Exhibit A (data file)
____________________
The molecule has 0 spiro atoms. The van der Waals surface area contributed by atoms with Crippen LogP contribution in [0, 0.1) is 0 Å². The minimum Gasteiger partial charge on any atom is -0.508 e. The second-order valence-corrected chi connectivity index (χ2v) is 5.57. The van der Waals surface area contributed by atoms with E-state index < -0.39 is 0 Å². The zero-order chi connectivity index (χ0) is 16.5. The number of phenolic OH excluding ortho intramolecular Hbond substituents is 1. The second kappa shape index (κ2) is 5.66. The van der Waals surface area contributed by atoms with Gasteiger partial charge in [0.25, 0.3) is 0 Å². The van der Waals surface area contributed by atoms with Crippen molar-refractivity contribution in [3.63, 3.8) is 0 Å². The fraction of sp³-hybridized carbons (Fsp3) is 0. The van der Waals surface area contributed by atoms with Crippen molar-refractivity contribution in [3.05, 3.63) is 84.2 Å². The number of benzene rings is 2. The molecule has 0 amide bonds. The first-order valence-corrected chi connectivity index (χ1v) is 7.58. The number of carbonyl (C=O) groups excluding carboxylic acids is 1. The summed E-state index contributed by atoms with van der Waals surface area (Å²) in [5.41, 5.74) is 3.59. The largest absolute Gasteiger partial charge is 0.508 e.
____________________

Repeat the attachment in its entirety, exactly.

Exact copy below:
The molecule has 0 spiro atoms. The van der Waals surface area contributed by atoms with Crippen LogP contribution in [0, 0.1) is 0 Å². The minimum Gasteiger partial charge on any atom is -0.508 e. The second-order valence-corrected chi connectivity index (χ2v) is 5.57. The van der Waals surface area contributed by atoms with E-state index < -0.39 is 0 Å². The zero-order chi connectivity index (χ0) is 16.5. The number of phenolic OH excluding ortho intramolecular Hbond substituents is 1. The second kappa shape index (κ2) is 5.66. The van der Waals surface area contributed by atoms with Gasteiger partial charge in [0.25, 0.3) is 0 Å². The van der Waals surface area contributed by atoms with Crippen molar-refractivity contribution in [3.63, 3.8) is 0 Å². The fraction of sp³-hybridized carbons (Fsp3) is 0. The van der Waals surface area contributed by atoms with Crippen molar-refractivity contribution in [3.05, 3.63) is 84.2 Å². The number of benzene rings is 2. The molecule has 0 amide bonds. The first-order valence-corrected chi connectivity index (χ1v) is 7.58. The number of carbonyl (C=O) groups excluding carboxylic acids is 1. The summed E-state index contributed by atoms with van der Waals surface area (Å²) in [5.41, 5.74) is 3.59. The largest absolute Gasteiger partial charge is 0.508 e.